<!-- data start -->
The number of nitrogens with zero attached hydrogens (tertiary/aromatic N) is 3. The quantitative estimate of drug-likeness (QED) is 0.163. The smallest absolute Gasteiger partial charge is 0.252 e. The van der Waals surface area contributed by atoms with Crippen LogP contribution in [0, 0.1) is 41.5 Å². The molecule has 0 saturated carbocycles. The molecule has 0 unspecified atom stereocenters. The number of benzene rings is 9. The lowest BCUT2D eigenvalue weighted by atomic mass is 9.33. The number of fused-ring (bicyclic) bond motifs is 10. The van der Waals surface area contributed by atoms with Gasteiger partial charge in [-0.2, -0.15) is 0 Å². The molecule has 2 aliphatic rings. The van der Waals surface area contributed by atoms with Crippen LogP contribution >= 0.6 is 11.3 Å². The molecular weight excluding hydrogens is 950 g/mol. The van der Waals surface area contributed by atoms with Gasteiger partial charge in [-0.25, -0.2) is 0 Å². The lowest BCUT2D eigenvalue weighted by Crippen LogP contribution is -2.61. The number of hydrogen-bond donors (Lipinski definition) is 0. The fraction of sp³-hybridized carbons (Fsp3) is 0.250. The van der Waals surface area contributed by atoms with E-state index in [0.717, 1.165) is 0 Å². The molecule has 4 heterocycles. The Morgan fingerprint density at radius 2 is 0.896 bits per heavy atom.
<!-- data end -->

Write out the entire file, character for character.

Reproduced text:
The number of nitrogens with zero attached hydrogens (tertiary/aromatic N) is 3. The quantitative estimate of drug-likeness (QED) is 0.163. The smallest absolute Gasteiger partial charge is 0.252 e. The van der Waals surface area contributed by atoms with Crippen LogP contribution in [0, 0.1) is 41.5 Å². The molecule has 0 saturated carbocycles. The molecule has 0 unspecified atom stereocenters. The number of benzene rings is 9. The lowest BCUT2D eigenvalue weighted by atomic mass is 9.33. The number of fused-ring (bicyclic) bond motifs is 10. The van der Waals surface area contributed by atoms with Gasteiger partial charge in [-0.2, -0.15) is 0 Å². The molecule has 2 aliphatic rings. The van der Waals surface area contributed by atoms with Crippen LogP contribution >= 0.6 is 11.3 Å². The molecular weight excluding hydrogens is 950 g/mol. The van der Waals surface area contributed by atoms with Gasteiger partial charge in [-0.25, -0.2) is 0 Å². The lowest BCUT2D eigenvalue weighted by Crippen LogP contribution is -2.61. The number of hydrogen-bond donors (Lipinski definition) is 0. The fraction of sp³-hybridized carbons (Fsp3) is 0.250. The van der Waals surface area contributed by atoms with E-state index in [0.717, 1.165) is 0 Å². The molecule has 4 heterocycles. The Morgan fingerprint density at radius 2 is 0.896 bits per heavy atom.